Author John Maxwell Arrested on Firearms Charge
What happens when you try to board a flight with a concealed handgun? Author John Maxwell found out the hard way. Maxwell was simply trying to board a flight in Palm Beach, FL when he was arrested for having a concealed weapon in his briefcase.
No, it was not a comedy of errors, and Maxwell was arrested under Section 790.1, a felony of the third degree in Florida. Undoubtedly he will be hearing from the FBI soon, since trying to board a plane with a firearm is also a Federal offense.
According to WPTV in Palm Beach, “the TSA screener noticed a handgun displayed inside a brown briefcase. Maxwell told TSA officials that the gun was given to him by a friend. Maxwell was charged with possession of a concealed weapon while attempting to board an airplane.” He was arrested, handcuffed, taken to jail and booked. He was later released on $3,000 bond.
Maxwell was formerly the pastor of Skyline Church in the San Diego suburb of La Mesa, and he achieved huge sales and a devoted following to his books on leadership, which have sold over 16 million copies.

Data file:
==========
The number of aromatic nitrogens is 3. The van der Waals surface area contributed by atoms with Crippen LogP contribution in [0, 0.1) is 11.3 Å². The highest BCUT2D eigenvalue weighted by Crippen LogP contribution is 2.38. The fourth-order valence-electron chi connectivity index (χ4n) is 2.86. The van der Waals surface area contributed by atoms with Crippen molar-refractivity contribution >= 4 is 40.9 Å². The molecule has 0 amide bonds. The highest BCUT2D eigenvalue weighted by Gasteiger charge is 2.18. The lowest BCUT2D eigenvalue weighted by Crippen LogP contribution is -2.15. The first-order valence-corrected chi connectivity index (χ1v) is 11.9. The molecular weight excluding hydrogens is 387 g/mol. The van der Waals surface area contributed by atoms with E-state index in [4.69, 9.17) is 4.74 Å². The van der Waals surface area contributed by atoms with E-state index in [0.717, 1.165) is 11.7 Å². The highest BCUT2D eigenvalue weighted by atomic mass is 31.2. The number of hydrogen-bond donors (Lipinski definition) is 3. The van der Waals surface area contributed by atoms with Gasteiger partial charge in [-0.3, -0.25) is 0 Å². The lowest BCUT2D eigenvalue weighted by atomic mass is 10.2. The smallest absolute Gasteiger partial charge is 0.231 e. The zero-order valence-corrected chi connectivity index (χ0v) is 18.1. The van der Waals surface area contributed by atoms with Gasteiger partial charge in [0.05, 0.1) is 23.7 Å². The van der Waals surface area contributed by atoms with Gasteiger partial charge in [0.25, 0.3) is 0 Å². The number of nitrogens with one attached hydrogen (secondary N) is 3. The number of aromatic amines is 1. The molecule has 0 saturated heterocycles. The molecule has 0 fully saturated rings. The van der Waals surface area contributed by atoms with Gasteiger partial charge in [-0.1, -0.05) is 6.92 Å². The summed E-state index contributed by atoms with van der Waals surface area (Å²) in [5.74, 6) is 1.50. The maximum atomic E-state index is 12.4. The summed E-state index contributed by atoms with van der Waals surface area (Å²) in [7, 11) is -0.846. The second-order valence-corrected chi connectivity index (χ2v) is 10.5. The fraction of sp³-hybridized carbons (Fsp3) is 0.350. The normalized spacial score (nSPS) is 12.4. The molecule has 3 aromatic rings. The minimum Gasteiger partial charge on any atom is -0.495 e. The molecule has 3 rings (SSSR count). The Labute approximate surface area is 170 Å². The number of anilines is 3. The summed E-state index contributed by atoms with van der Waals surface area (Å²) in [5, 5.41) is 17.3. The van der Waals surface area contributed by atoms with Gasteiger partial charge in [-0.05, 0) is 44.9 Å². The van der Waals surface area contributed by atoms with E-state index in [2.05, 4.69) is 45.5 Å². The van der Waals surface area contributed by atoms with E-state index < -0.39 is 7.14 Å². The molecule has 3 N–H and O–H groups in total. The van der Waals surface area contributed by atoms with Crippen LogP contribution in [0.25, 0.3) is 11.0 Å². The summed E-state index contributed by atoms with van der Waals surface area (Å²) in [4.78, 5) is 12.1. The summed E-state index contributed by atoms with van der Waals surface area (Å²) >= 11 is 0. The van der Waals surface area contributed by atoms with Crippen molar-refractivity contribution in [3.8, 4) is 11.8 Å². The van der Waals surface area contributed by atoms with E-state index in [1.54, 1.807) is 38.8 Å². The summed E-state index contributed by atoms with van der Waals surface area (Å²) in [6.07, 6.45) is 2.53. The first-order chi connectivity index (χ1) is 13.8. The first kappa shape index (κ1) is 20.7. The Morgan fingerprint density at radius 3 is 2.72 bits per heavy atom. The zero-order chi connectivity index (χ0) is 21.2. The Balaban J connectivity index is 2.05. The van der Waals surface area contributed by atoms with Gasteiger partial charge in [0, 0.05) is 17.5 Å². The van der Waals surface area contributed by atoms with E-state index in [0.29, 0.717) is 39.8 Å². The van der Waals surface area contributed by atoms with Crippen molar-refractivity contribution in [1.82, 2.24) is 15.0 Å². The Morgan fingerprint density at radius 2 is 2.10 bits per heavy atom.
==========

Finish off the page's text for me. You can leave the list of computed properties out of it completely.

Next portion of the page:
Three of his books, The 21 Irrefutable Laws of Leadership, Developing the Leader Within You, and The 21 Indispensable Qualities of a Leader have each sold over a million copies, and he has been on New York Times, Wall Street Journal and other best-seller lists.
Today, Maxwell is a teaching pastor at Christ Fellowship in Palm Beach Gardens, FL. He also speaks at church, corporate and governmental gatherings around the country, manages his business interests, and continues to write.
In a post on his blog, Maxwell takes full responsibility for his arrest, blaming it on absent-mindedness. He compares himself with Mr. Magoo, the cartoon character who suffered from poor eyesight and was involved in all sorts of calamities due to his lack of vision.
Maxwell explained that one of his followers gave him the gun at a church service the week before, and he had simply failed to remove it from his briefcase.
Many comments on Maxwell’s blog provided support and encouragement to the leadership guru, and some offered to testify as character witnesses. If convicted, Maxwell could face probation, a fine or prison time.
Maxwell said, “Truly, it’s one of the stupidest things I’ve ever done.”
Posted March 16, 2009